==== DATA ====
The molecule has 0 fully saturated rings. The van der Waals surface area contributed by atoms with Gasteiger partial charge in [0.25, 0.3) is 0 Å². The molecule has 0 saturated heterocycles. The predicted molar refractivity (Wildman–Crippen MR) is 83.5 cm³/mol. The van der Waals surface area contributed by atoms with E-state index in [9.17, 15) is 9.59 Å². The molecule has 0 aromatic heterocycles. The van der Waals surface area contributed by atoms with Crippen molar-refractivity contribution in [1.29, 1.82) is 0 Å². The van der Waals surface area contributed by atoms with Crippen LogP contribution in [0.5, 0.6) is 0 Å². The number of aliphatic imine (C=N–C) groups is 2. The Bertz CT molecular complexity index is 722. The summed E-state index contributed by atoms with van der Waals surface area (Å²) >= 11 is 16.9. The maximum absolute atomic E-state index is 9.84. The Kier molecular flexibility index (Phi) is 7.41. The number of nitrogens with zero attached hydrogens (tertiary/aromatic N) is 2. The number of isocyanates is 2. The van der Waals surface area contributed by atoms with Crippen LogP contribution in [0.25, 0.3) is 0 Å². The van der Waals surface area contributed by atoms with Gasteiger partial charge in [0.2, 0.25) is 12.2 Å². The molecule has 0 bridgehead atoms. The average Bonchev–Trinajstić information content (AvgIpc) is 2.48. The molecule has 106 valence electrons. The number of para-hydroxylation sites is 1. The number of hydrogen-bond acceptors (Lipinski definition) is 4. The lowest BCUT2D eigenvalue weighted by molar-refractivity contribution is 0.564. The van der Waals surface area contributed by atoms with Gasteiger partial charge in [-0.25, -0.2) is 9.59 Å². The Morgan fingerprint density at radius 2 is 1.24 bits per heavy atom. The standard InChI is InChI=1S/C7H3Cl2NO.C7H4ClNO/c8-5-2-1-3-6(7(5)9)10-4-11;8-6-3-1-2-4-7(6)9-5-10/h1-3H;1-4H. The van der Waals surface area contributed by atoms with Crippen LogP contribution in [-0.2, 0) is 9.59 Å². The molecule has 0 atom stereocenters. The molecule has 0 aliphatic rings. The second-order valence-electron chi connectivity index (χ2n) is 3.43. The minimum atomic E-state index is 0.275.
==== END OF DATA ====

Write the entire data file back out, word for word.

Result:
The molecule has 0 fully saturated rings. The van der Waals surface area contributed by atoms with Gasteiger partial charge in [0.25, 0.3) is 0 Å². The molecule has 0 saturated heterocycles. The predicted molar refractivity (Wildman–Crippen MR) is 83.5 cm³/mol. The van der Waals surface area contributed by atoms with E-state index in [9.17, 15) is 9.59 Å². The molecule has 0 aromatic heterocycles. The van der Waals surface area contributed by atoms with Crippen molar-refractivity contribution in [1.29, 1.82) is 0 Å². The van der Waals surface area contributed by atoms with Crippen LogP contribution in [0.5, 0.6) is 0 Å². The number of aliphatic imine (C=N–C) groups is 2. The Bertz CT molecular complexity index is 722. The summed E-state index contributed by atoms with van der Waals surface area (Å²) >= 11 is 16.9. The maximum absolute atomic E-state index is 9.84. The Kier molecular flexibility index (Phi) is 7.41. The number of nitrogens with zero attached hydrogens (tertiary/aromatic N) is 2. The number of isocyanates is 2. The van der Waals surface area contributed by atoms with Crippen LogP contribution in [0.25, 0.3) is 0 Å². The van der Waals surface area contributed by atoms with Gasteiger partial charge in [0.2, 0.25) is 12.2 Å². The molecule has 0 bridgehead atoms. The average Bonchev–Trinajstić information content (AvgIpc) is 2.48. The molecule has 106 valence electrons. The number of para-hydroxylation sites is 1. The number of hydrogen-bond acceptors (Lipinski definition) is 4. The lowest BCUT2D eigenvalue weighted by molar-refractivity contribution is 0.564. The van der Waals surface area contributed by atoms with Gasteiger partial charge in [-0.25, -0.2) is 9.59 Å². The Morgan fingerprint density at radius 2 is 1.24 bits per heavy atom. The standard InChI is InChI=1S/C7H3Cl2NO.C7H4ClNO/c8-5-2-1-3-6(7(5)9)10-4-11;8-6-3-1-2-4-7(6)9-5-10/h1-3H;1-4H. The van der Waals surface area contributed by atoms with Crippen LogP contribution in [-0.2, 0) is 9.59 Å². The molecule has 0 atom stereocenters. The molecule has 0 aliphatic rings. The second-order valence-electron chi connectivity index (χ2n) is 3.43. The minimum atomic E-state index is 0.275.